To quote Jerry Spinelli, from LOSER:
“And the Z shall be first.”

Thank you Jerry Spinelli for bringing Zinkoff into our lives.

Wednesday, November 24, 2010


Happy Thanksgiving to everyone.

Enjoy noting down a generous portion of family conflict for future writing projects, followed by a dollop of delicious potential dialog from the dinner table.  Enjoy the effects of tryptophan and have a relaxing, yet productive story-fodder gathering, day.

See you next week with another view from the 5th grade trenches.

Wednesday, November 17, 2010

Designing a Character: Light/Direction

Reveal your characters with light.  Illuminating people differently will project their qualities.  In particular, changing the direction from where a light originates can model a figure in a variety of ways, each creating a unique specific effect.

FRONT LIGHT: Car headlights.  No secrets.  Let it all hang out.  Projects a huge shadow behind.  Character revealed.

BACK LIGHT(Directly or offset to one side)/DOWNLIGHT: Sunlight/Moonlight/Streetlight.  Separates the character from their surroundings.  Allows them to pop out and be distinct.  No one melts into the scenery.

UPLIGHT: Unnatural direction.  Burning sewer grate.  Candle under the chin.  Creepy.  Monstrous.  Beware the up-lit character.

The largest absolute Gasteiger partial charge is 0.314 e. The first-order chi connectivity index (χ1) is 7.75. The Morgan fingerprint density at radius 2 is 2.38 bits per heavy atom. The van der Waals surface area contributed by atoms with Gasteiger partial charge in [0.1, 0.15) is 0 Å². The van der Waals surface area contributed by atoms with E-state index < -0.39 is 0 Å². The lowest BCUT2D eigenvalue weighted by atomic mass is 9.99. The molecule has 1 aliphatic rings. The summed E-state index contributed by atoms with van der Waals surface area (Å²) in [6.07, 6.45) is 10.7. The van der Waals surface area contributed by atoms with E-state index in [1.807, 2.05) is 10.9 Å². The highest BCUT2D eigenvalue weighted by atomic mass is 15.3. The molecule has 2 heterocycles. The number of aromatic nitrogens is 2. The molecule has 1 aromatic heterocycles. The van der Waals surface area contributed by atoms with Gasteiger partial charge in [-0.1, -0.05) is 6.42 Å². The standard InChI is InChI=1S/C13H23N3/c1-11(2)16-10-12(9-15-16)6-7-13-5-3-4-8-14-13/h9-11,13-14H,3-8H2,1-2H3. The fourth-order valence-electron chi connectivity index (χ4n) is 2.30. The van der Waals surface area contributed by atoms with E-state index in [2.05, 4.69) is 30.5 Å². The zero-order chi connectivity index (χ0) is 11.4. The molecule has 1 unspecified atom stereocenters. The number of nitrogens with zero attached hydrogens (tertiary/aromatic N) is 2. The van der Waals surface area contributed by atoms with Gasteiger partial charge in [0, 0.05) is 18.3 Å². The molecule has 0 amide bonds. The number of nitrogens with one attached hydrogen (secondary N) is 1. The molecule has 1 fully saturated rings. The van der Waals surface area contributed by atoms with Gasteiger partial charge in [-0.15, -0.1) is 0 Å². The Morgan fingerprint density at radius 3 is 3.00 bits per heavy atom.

SIDELIGHT: Room lamps.  Sunrise/Sunset.  Adds dimension.  Fills out the form of your character.  Depth, complexity.  Brings out the folds in their clothing.

What type of light is catching your characters?

Wednesday, November 10, 2010

Designing a Character: Color/Schemes

Individual colors each have their own subjective emotional impact, but start putting them together and you can create dramatic, sympathetic, or powerful structures.  Assign your characters colors and then play with combining them into scenes to create discord, harmony, mystery, or chaos.   

Monochromatic – This is when you take a single color and add either black or white to it.  Think of it as the shadings of your character.  Your protagonist might start out their journey as a primary blue until the obstacles they face darken them into a more mysterious midnight shade.  On the other hand, a character may lose burdens and lighten into a powder or sky blue, moving closer to the white end of the spectrum.

Triads – Play colors like chords on the piano, three notes of different hues.  The color triad of red, yellow, and orange stimulates appetite.  Think about the color scheme of many fast food restaurants.  These three colors are also high value, suggesting energy and vitality.  I imagine three teen friends on an adventure when I think of this triad. (Probably all boys, stopping to eat often at fast food restaurants)